Redefining gender and sexual identity is the "greatest threat" to the moral fiber of America, said former Arkansas governor Mike Huckabee, and the fault lies with the Church.
"The biggest threat to biblical principles today is the failure to apply a biblical standard of maleness and femaleness," Huckabee told The Christian Post during a sit-down interview last week in Anaheim, California. "We are creating this illusion that there is no gender, there is no identity, and I'm blaming the Christian Church."
The 2008 and 2016 Republican presidential candidate explained that California's introduction of "no-fault divorce" in 1970 created the mindset that marriage "wasn't really that important" and that one "could go in and out of it without a second thought." Prior to that time, some kind of marital fault had to be demonstrated before a divorce could be granted.
"That's when we first started losing that sense of sacredness of what marriage meant," he argued. "So I'm not really that surprised that same sex-marriage has become in vogue because the Christian Church were the ones who essentially abdicated a strict responsibility about what biblical marriage should look like."
"Once you've destroyed that, why can't you have any and everything?" he continued. "The gender dysphoria we're seeing today is largely due to the fact that the Church has failed to present very clearly the words of Jesus and Genesis 5:2: 'Male and female He created them.'"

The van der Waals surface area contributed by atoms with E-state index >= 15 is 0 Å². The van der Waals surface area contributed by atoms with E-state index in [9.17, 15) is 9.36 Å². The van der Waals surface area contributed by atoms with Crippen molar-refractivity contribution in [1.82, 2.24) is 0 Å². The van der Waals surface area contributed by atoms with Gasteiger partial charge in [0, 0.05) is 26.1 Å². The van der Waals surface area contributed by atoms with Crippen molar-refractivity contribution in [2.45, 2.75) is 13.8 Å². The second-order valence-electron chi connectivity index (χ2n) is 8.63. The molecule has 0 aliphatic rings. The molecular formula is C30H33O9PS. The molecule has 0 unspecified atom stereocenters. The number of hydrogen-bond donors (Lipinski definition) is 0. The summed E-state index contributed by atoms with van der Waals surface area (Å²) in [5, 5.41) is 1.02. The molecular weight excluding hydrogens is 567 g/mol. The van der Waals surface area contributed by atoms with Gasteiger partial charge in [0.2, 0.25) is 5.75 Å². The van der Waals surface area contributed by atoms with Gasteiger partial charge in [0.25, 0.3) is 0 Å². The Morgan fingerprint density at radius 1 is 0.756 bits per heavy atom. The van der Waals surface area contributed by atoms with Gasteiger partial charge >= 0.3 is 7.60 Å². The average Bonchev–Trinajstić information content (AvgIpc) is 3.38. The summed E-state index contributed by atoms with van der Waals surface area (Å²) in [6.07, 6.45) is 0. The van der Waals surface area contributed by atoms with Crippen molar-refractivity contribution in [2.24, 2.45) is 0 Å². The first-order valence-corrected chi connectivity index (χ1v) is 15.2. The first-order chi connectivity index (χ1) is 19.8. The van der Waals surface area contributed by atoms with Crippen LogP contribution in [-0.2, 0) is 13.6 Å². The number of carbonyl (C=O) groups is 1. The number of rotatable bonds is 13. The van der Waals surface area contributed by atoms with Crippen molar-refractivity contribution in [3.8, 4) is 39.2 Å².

Huckabee pointed out that society today celebrates single parenting and posits the idea that fathers "really aren't necessary" when it comes to raising children.
"There are some people who are in single parenthood, not because they want to be, but because they were forced to be. And we ought to give [them] all the support," he clarified. "But we should never pretend that it is as good as a loving mother and father in a home where a child sees both genders play out their norms because that's the modeling of behavior that would be ideal for a child to grow up in."
Huckabee, who served as a Southern Baptist pastor before entering politics, said that in order for things to change, the Church needs to clearly present a biblical view of gender and identity — even though it's not considered "politically correct."
"People are afraid that if they are really biblical, it will alienate people and I think that's nonsense," he contended. "Yes, it will alienate some people who are more interested in preserving the lifestyle they have chosen than a lifestyle that will be practical and will work. But it will also be a lifesaver for the people who are really looking for genuine truth."